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Investors ignore inflation, shrug at Fed’s rate hike and overlook Ukraine war

In the face of the big-three concerns — inflation, the Ukraine war and increased interest rates — Wall Street rallied to overcome weeks of down markets.

MANHATTAN (CN) — Inflation has not abated, the Federal Reserve finally raised interest rates, and Russia’s invasion of Ukraine persists at a terrible human cost. And yet Wall Street rallied midweek and ended Friday on an extremely high note.

By the closing bell, the Dow Jones Industrial Average gained 1,805 points for the week, while the S&P 500 and Nasdaq also pulled down big wins, nabbing 260 points and 1,050 points, respectively. The S&P 500’s gains were one of the best weekly outings for the index since late 2020.

Wall Street tries to remain days if not weeks ahead of announcements, and investors already have largely discounted inflation as well as the Fed’s interest rate hike. Instead, investors have focused primarily on kernels of good economic news over the past few days.

One of those kernels has been the price of oil. On the West Texas Intermediate exchange, barrels of crude oil dropped from about $110 to $93 earlier in the week. With Russia-Ukraine peace talks sputtering, barrels again rose above $100 a barrel but did not increase to their previous highs.

“Inflation will peak soon and there are plenty of signs pointing to a global economic slowdown regardless,” James Vogt at Tower Bridge Advisors wrote in an investor’s note Friday morning, noting that supply-chain backlogs are decreasing, oil prices have pulled back 20% over the last three days, and manufacturing indexes are dropping.

Other analysts say the Russian invasion of Ukraine have had a notable impacts on earnings, and warn about complacence. “While we expect the hit to U.S. economic output from the war to be trivial, we think that lower global economic growth and higher domestic inflation will hurt listed firms’ export earnings and profit margins,” wrote Franziska Palmas, markets economist at Capital Economics. She added that U.S. equities will see the biggest impact among technology stocks.

A team of analysts at Goldman Sachs also noted that the markets seemed to have shown “a significant relaxation” about the Ukraine invasion. “While many assets could shift further to our upside case, they are now more vulnerable if progress toward a resolution proves fleeting or if energy supplies are disrupted more severely,” analysts Dominic Wilson and Vickie Chang wrote in an investor’s note.

Certain states may feel the economic impact of the war in Ukraine differently, according to the Federal Reserve Bank of St. Louis. Trade restrictions, for example, are more likely to make an impact in the several states flagged as top exporters to Ukraine, according to an analysis from the St. Louis Fed. The analysis suggests California, New York, Pennsylvania and Illinois could bear that weight more significantly.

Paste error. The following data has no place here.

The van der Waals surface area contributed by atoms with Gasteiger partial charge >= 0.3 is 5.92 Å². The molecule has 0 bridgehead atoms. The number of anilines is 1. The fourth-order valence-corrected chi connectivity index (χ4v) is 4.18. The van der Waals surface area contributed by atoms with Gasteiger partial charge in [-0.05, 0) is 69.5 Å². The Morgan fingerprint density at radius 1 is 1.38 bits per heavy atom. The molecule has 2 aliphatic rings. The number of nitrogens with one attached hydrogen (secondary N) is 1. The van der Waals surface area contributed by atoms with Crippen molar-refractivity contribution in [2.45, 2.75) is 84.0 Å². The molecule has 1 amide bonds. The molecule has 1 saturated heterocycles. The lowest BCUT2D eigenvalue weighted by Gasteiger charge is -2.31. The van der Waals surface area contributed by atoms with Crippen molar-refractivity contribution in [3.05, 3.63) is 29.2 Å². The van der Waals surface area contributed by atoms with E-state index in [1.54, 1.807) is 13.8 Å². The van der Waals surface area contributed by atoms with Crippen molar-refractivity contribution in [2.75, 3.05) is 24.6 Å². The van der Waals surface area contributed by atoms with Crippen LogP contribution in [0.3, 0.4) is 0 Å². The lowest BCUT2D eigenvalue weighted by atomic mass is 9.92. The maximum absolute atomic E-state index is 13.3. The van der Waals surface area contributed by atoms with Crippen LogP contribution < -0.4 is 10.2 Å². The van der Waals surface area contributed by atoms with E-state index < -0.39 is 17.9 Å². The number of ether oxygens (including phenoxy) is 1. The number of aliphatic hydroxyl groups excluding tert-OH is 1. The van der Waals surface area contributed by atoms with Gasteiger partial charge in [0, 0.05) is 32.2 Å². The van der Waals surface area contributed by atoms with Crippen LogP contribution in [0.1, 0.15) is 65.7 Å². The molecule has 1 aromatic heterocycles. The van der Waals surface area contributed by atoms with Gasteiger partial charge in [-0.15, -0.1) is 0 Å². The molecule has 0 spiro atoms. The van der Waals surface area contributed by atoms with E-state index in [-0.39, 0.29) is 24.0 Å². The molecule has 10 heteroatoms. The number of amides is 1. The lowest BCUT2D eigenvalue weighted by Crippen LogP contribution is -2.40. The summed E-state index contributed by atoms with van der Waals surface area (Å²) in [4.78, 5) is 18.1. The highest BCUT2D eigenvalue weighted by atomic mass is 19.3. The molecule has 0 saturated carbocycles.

The big news of the week was that the Federal Reserve finally decided to increase the overnight federal funds interest rate to 0.25% to 0.5%. While the news traditionally would be bad for markets — when interest rates rise, stocks tend to fall, and vice versa — markets have planned for several rate hikes in 2022 and the news came as no surprise.

Vogt added that the Fed’s meeting “came and went without any real fireworks,” and noted that Fed Chair Jerome Powell has lead a clear path for months for investors on what the central bank was planning regarding interest rates, as well as the $9 trillion of Treasuries and other assets on its balance sheet.

“Realistically, the market has already done the Fed’s job for them,” Vogt wrote, pointing to the 2% spike in two-year Treasuries. “None of us borrow at the Fed window. We pay real market rates. In that sense, tightened monetary conditions are already here.”

Other positive data points were there for the picking this week. The Federal Reserve Bank of Philadelphia’s manufacturing business outlook survey released earlier this week hit 27.4, an 11-point increase and well beyond the 14 points many had predicted.

The job market continues to be strong, the survey found, with the employment index increasing to its highest reading ever at 38.9. Price increases also climbed to its highest reading since mid-1979, hitting 81 points.

But inflation and supply-chain issues still plague smaller companies, particularly in the leisure and retail spaces.

According to a survey by the National Federation of Independent Business, 73% of small business owners have increased their average selling prices due to the ongoing supply chain problems or staffing shortages. Perhaps more distressingly, of those who raised their prices, 44% increased prices by 10% or more, the survey found.

“The small business recovery continues to be held back due to soaring inflation, ongoing supply chain disruptions, and staffing shortages,” said Holly Wade, executive director of the group’s research center. “Most small business owners have raised their prices to adjust to the numerous challenges they are facing.”

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